What you need to know:
- Shilling appreciation. In its highlights, the Central Bank also noted that the exchange rate appreciation trend had continued into September although depreciation pressures had emerged between September and August.
- The appreciation was supported by high inflows from remittances and transfers from non-government organisations, strong portfolio inflows from offshore players looking for higher yields and increased export earnings, from coffee and tea.
Loan applications fell in the quarter ended August, according to data from Bank of Uganda.
The fall, the Central Bank said, was a result of the slow pace in economic recovery with banks remaining cautious of what and who they lend to.
During the period ended August, according to the Central Bank, loan applications fell to Shs3.86 trillion from Shs5.41 trillion in the quarter ended May.
This, Bank of Uganda said, could have been a result of a reduction in demand for loans, worsened by a fall in the value and quality of assets.
Data also indicates that loan approvals fell to Shs2.26 trillion during the period compared to Shs2.36 trillion in the quarter ended May, driven by a cautious approach adopted by banks due to fear of Covid-19 related risks.
However, in highlights published in the Monetary Policy Report, the Central Bank said the economy had started to show sufficient recovery boosted by an increase in the uptake of vaccination, which might lead to the reopening of some critical sectors of the economy.
A number of economic sectors have remained closed for close to two years now, threatening to morph into a crisis that might have wider economic ramifications.
For instance, the education sector, which holds close to Shs2 trillion in bank loans, has remained closed, crippling its capacity to repay credit facilities that were already under obligation.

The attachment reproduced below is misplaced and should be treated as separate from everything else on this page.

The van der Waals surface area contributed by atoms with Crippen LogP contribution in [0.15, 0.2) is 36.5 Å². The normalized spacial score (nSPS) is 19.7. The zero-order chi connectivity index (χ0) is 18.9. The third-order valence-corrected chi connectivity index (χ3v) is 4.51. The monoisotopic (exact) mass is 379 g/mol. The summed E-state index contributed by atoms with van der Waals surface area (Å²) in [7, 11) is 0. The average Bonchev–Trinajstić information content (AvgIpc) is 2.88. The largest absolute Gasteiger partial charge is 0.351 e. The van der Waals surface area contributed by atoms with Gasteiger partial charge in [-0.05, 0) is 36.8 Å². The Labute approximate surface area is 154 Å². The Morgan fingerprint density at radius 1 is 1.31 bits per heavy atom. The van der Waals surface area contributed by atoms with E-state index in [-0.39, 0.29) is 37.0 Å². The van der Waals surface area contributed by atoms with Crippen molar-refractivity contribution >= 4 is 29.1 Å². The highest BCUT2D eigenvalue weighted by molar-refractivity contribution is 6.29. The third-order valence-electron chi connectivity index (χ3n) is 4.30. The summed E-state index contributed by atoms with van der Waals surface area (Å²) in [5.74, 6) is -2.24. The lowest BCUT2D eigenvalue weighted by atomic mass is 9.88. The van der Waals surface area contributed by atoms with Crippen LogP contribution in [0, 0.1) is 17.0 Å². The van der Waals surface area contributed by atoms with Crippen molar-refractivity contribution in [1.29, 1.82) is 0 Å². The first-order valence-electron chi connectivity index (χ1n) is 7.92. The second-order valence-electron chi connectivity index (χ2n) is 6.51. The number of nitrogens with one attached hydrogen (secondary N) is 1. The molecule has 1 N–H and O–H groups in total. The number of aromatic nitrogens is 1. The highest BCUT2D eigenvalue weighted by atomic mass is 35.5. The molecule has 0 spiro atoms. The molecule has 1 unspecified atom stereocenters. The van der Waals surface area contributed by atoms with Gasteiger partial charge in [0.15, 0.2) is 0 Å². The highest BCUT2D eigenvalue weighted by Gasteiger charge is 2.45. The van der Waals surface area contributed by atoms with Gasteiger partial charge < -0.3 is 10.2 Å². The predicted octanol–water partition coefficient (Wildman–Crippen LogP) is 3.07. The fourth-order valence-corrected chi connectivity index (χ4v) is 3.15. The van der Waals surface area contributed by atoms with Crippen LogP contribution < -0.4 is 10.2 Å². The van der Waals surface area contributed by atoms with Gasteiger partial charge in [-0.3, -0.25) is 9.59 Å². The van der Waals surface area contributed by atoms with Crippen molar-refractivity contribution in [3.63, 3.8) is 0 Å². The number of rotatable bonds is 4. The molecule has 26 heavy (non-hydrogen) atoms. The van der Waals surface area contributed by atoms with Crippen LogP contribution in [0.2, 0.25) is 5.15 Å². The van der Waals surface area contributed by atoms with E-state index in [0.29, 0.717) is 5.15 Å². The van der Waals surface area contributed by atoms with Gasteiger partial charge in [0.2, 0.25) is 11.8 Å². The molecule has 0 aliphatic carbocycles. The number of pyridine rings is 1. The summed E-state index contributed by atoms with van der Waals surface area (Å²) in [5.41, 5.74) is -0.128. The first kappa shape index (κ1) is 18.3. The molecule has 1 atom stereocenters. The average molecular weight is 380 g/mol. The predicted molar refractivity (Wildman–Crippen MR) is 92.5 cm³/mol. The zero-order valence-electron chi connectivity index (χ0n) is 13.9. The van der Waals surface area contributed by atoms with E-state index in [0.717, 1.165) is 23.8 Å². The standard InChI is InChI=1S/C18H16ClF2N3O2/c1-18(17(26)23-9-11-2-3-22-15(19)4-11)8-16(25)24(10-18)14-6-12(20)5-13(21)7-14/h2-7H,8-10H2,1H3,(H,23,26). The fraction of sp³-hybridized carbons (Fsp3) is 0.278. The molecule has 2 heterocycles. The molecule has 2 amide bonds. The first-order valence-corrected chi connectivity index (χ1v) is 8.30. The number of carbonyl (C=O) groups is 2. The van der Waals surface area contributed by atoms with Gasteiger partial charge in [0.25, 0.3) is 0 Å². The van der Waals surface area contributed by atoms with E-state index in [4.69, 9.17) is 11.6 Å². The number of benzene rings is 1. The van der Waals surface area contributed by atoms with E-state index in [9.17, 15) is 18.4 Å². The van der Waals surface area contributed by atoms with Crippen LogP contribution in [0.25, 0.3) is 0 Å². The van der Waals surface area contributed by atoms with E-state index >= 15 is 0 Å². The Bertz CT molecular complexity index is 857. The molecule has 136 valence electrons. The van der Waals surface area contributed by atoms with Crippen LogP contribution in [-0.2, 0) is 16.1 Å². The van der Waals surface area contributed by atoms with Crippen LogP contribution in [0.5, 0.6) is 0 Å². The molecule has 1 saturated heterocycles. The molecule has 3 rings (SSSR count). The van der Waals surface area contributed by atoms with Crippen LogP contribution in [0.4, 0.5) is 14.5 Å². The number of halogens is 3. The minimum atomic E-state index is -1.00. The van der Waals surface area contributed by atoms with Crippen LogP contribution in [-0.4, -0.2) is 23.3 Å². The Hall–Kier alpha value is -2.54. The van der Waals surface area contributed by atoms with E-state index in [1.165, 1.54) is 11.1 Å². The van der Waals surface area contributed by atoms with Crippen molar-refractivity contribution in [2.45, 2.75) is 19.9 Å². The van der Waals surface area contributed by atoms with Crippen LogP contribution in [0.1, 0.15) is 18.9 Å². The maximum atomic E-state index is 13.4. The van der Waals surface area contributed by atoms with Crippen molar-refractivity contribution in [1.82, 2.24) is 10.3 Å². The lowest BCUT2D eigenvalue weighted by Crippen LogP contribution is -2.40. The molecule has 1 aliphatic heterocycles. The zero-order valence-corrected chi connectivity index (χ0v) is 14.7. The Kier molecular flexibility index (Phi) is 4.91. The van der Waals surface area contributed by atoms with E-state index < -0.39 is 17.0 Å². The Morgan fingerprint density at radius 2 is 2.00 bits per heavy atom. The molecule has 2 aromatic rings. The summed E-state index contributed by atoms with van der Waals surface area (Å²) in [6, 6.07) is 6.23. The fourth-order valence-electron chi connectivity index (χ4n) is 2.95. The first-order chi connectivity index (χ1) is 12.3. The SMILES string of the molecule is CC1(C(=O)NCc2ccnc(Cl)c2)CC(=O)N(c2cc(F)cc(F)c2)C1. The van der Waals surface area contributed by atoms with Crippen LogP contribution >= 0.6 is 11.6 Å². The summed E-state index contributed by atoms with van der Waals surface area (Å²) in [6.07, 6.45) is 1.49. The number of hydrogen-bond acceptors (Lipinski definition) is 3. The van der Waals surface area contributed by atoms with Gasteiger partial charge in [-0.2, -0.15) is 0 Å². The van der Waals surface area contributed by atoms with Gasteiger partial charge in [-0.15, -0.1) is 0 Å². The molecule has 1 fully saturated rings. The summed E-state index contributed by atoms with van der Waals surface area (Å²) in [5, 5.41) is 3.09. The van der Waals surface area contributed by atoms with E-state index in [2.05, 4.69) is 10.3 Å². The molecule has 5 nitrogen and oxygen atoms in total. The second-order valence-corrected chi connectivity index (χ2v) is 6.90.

Last week, an umbrella organisation that brings together private school owners, noted there was urgent need for an intervention to save distrusted private schools that continue to choke on loans and failure to meet basic operational services.
It was also noted that private schools will need a stimulus package of about Shs500b to put operations of various schools back on line.
During the period to August, the Central Bank noted, personal and household, agriculture, manufacturing, trade and building-mortgage-construction and real estate sectors, were the most active in terms of loan applications.
The Central Bank also noted that during the quarter ended August, Private Sector Credit grew by 9.44 per cent compared to 7.37 per cent in the quarter ended May.
The growth, Bank of Uganda said, had been subdued during June and July but recovered in August due to easing of lockdown measures in July.
Bank of Uganda also noted that during the period, interest rates had declined to an industry average of 17.2 per cent from 18.8 per cent in the quarter to May in line with the accommodative monetary policy stance.
However, some sectors such as trade and household and personal loans experienced some volatilities with lending rates rising to an average of 18.3 per cent from 16.3 per cent.
Interbank interest rates remained well anchored around the Central Bank Rate (CBR) with the seven-day rate remaining relatively stable at 6.77 per cent.